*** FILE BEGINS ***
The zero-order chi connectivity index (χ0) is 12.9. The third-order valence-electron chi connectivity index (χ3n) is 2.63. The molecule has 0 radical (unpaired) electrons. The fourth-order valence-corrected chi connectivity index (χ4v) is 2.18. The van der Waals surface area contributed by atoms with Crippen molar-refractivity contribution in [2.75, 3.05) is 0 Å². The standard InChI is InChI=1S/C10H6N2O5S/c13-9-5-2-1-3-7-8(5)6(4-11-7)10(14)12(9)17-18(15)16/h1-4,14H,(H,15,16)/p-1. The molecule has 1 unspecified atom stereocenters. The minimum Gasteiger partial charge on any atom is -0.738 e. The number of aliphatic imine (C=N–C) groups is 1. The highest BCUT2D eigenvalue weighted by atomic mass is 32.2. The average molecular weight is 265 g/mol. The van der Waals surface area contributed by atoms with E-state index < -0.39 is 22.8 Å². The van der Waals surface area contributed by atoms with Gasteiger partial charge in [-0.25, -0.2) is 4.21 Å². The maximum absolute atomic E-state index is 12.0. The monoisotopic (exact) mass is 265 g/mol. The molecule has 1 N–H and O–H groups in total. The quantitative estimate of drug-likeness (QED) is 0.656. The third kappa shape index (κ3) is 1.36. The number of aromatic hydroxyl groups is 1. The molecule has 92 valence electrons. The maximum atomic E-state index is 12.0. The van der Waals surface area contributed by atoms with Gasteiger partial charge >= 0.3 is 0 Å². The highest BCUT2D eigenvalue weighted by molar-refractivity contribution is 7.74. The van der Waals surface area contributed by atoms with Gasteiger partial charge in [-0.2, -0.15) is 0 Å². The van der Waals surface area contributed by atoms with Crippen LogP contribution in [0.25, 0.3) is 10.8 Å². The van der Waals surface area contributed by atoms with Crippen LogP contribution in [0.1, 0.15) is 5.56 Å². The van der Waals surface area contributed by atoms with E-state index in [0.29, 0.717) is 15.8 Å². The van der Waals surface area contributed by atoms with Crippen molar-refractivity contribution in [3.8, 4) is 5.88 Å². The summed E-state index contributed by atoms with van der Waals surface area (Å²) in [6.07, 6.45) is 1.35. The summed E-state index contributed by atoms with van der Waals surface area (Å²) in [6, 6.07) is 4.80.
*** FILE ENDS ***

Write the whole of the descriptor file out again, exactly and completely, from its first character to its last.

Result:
The zero-order chi connectivity index (χ0) is 12.9. The third-order valence-electron chi connectivity index (χ3n) is 2.63. The molecule has 0 radical (unpaired) electrons. The fourth-order valence-corrected chi connectivity index (χ4v) is 2.18. The van der Waals surface area contributed by atoms with Crippen molar-refractivity contribution in [2.75, 3.05) is 0 Å². The standard InChI is InChI=1S/C10H6N2O5S/c13-9-5-2-1-3-7-8(5)6(4-11-7)10(14)12(9)17-18(15)16/h1-4,14H,(H,15,16)/p-1. The molecule has 1 unspecified atom stereocenters. The minimum Gasteiger partial charge on any atom is -0.738 e. The number of aliphatic imine (C=N–C) groups is 1. The highest BCUT2D eigenvalue weighted by atomic mass is 32.2. The average molecular weight is 265 g/mol. The van der Waals surface area contributed by atoms with E-state index < -0.39 is 22.8 Å². The van der Waals surface area contributed by atoms with Gasteiger partial charge in [-0.25, -0.2) is 4.21 Å². The maximum absolute atomic E-state index is 12.0. The monoisotopic (exact) mass is 265 g/mol. The molecule has 1 N–H and O–H groups in total. The quantitative estimate of drug-likeness (QED) is 0.656. The third kappa shape index (κ3) is 1.36. The number of aromatic hydroxyl groups is 1. The molecule has 92 valence electrons. The maximum atomic E-state index is 12.0. The van der Waals surface area contributed by atoms with Gasteiger partial charge >= 0.3 is 0 Å². The highest BCUT2D eigenvalue weighted by molar-refractivity contribution is 7.74. The van der Waals surface area contributed by atoms with Gasteiger partial charge in [-0.2, -0.15) is 0 Å². The van der Waals surface area contributed by atoms with Crippen LogP contribution in [0.25, 0.3) is 10.8 Å². The van der Waals surface area contributed by atoms with Crippen LogP contribution in [0.1, 0.15) is 5.56 Å². The van der Waals surface area contributed by atoms with E-state index in [0.29, 0.717) is 15.8 Å². The van der Waals surface area contributed by atoms with Crippen molar-refractivity contribution in [3.8, 4) is 5.88 Å². The summed E-state index contributed by atoms with van der Waals surface area (Å²) in [6.07, 6.45) is 1.35. The summed E-state index contributed by atoms with van der Waals surface area (Å²) in [6, 6.07) is 4.80.